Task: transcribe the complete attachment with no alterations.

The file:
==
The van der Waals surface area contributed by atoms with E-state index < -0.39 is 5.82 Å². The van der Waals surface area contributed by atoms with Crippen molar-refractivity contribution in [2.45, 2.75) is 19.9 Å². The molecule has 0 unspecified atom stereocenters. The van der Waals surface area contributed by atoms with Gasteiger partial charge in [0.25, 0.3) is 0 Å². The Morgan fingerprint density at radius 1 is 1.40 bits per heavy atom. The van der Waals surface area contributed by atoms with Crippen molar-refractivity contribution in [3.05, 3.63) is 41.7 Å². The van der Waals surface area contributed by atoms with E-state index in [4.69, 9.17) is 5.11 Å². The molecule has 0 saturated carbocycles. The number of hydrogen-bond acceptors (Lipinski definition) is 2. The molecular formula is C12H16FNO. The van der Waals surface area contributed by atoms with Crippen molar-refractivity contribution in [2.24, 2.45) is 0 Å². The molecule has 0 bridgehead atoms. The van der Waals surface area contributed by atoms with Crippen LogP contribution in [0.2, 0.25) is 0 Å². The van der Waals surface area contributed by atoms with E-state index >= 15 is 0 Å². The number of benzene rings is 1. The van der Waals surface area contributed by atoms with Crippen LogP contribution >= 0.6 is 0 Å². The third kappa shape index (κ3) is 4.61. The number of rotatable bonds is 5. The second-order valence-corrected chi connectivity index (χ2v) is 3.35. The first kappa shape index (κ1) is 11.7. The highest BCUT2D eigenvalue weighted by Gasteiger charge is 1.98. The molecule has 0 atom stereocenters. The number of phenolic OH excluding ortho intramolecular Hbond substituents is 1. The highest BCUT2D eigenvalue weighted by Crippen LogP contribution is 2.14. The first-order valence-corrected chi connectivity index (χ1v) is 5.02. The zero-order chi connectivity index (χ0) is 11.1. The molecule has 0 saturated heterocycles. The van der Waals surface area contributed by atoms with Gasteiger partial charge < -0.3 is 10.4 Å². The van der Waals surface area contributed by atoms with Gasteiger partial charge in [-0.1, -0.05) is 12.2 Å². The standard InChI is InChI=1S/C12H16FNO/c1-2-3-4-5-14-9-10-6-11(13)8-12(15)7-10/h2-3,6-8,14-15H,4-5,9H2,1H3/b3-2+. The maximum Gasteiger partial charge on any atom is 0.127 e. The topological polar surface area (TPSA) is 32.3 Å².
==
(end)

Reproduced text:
The van der Waals surface area contributed by atoms with E-state index < -0.39 is 5.82 Å². The van der Waals surface area contributed by atoms with Crippen molar-refractivity contribution in [2.45, 2.75) is 19.9 Å². The molecule has 0 unspecified atom stereocenters. The van der Waals surface area contributed by atoms with Gasteiger partial charge in [0.25, 0.3) is 0 Å². The Morgan fingerprint density at radius 1 is 1.40 bits per heavy atom. The van der Waals surface area contributed by atoms with Crippen molar-refractivity contribution in [3.05, 3.63) is 41.7 Å². The van der Waals surface area contributed by atoms with E-state index in [4.69, 9.17) is 5.11 Å². The molecule has 0 saturated carbocycles. The number of hydrogen-bond acceptors (Lipinski definition) is 2. The molecular formula is C12H16FNO. The van der Waals surface area contributed by atoms with Crippen molar-refractivity contribution in [2.24, 2.45) is 0 Å². The molecule has 0 bridgehead atoms. The van der Waals surface area contributed by atoms with Crippen LogP contribution in [0.2, 0.25) is 0 Å². The van der Waals surface area contributed by atoms with E-state index >= 15 is 0 Å². The number of benzene rings is 1. The van der Waals surface area contributed by atoms with Crippen LogP contribution >= 0.6 is 0 Å². The third kappa shape index (κ3) is 4.61. The number of rotatable bonds is 5. The second-order valence-corrected chi connectivity index (χ2v) is 3.35. The first kappa shape index (κ1) is 11.7. The highest BCUT2D eigenvalue weighted by Gasteiger charge is 1.98. The molecule has 0 atom stereocenters. The number of phenolic OH excluding ortho intramolecular Hbond substituents is 1. The highest BCUT2D eigenvalue weighted by Crippen LogP contribution is 2.14. The first-order valence-corrected chi connectivity index (χ1v) is 5.02. The zero-order chi connectivity index (χ0) is 11.1. The molecule has 0 saturated heterocycles. The van der Waals surface area contributed by atoms with Gasteiger partial charge < -0.3 is 10.4 Å². The van der Waals surface area contributed by atoms with Gasteiger partial charge in [-0.1, -0.05) is 12.2 Å². The standard InChI is InChI=1S/C12H16FNO/c1-2-3-4-5-14-9-10-6-11(13)8-12(15)7-10/h2-3,6-8,14-15H,4-5,9H2,1H3/b3-2+. The maximum Gasteiger partial charge on any atom is 0.127 e. The topological polar surface area (TPSA) is 32.3 Å².